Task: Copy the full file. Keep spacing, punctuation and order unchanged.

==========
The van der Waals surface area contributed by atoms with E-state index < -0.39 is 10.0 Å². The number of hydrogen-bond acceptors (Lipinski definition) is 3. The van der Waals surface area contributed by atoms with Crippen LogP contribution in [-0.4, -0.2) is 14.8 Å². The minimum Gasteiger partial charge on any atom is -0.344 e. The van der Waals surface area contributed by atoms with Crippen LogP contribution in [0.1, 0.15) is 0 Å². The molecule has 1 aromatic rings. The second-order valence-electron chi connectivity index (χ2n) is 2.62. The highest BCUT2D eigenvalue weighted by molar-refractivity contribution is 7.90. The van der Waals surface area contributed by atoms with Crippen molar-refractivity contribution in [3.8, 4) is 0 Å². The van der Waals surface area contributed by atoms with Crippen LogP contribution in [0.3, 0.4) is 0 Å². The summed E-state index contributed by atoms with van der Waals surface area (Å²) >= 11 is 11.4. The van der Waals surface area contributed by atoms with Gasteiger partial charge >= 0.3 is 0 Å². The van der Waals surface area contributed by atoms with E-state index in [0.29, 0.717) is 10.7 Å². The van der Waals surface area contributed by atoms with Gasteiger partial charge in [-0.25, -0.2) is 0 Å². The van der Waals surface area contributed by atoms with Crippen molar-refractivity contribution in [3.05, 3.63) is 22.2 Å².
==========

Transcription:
The van der Waals surface area contributed by atoms with E-state index < -0.39 is 10.0 Å². The number of hydrogen-bond acceptors (Lipinski definition) is 3. The van der Waals surface area contributed by atoms with Crippen LogP contribution in [-0.4, -0.2) is 14.8 Å². The minimum Gasteiger partial charge on any atom is -0.344 e. The van der Waals surface area contributed by atoms with Crippen LogP contribution in [0.1, 0.15) is 0 Å². The molecule has 1 aromatic rings. The second-order valence-electron chi connectivity index (χ2n) is 2.62. The highest BCUT2D eigenvalue weighted by molar-refractivity contribution is 7.90. The van der Waals surface area contributed by atoms with Crippen molar-refractivity contribution in [3.8, 4) is 0 Å². The van der Waals surface area contributed by atoms with Crippen LogP contribution in [0.3, 0.4) is 0 Å². The summed E-state index contributed by atoms with van der Waals surface area (Å²) >= 11 is 11.4. The van der Waals surface area contributed by atoms with Gasteiger partial charge >= 0.3 is 0 Å². The van der Waals surface area contributed by atoms with E-state index in [0.29, 0.717) is 10.7 Å². The van der Waals surface area contributed by atoms with Gasteiger partial charge in [-0.25, -0.2) is 0 Å². The van der Waals surface area contributed by atoms with Crippen molar-refractivity contribution in [3.05, 3.63) is 22.2 Å².